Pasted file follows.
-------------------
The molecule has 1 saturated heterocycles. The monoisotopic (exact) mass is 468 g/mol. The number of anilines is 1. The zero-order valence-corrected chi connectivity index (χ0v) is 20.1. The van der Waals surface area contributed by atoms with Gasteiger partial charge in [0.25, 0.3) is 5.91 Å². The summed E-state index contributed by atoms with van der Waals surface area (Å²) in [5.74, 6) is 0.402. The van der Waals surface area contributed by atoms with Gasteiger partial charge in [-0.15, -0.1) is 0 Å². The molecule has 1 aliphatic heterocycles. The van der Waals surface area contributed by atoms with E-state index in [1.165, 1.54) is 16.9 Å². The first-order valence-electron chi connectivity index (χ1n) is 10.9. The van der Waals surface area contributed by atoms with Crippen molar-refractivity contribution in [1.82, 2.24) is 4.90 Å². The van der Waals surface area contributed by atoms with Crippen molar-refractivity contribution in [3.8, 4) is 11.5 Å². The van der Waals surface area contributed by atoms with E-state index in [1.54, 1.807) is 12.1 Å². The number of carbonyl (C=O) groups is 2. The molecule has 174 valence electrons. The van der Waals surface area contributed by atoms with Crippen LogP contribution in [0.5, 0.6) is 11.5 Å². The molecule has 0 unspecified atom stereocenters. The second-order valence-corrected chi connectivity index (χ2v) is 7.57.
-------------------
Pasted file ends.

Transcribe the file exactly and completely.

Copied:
The molecule has 1 saturated heterocycles. The monoisotopic (exact) mass is 468 g/mol. The number of anilines is 1. The zero-order valence-corrected chi connectivity index (χ0v) is 20.1. The van der Waals surface area contributed by atoms with Gasteiger partial charge in [0.25, 0.3) is 5.91 Å². The summed E-state index contributed by atoms with van der Waals surface area (Å²) in [5.74, 6) is 0.402. The van der Waals surface area contributed by atoms with Gasteiger partial charge in [-0.15, -0.1) is 0 Å². The molecule has 1 aliphatic heterocycles. The van der Waals surface area contributed by atoms with E-state index in [1.165, 1.54) is 16.9 Å². The first-order valence-electron chi connectivity index (χ1n) is 10.9. The van der Waals surface area contributed by atoms with Crippen molar-refractivity contribution in [1.82, 2.24) is 4.90 Å². The van der Waals surface area contributed by atoms with Crippen molar-refractivity contribution in [3.8, 4) is 11.5 Å². The van der Waals surface area contributed by atoms with E-state index in [1.54, 1.807) is 12.1 Å². The number of carbonyl (C=O) groups is 2. The molecule has 174 valence electrons. The van der Waals surface area contributed by atoms with Crippen LogP contribution in [0.5, 0.6) is 11.5 Å². The molecule has 0 unspecified atom stereocenters. The second-order valence-corrected chi connectivity index (χ2v) is 7.57.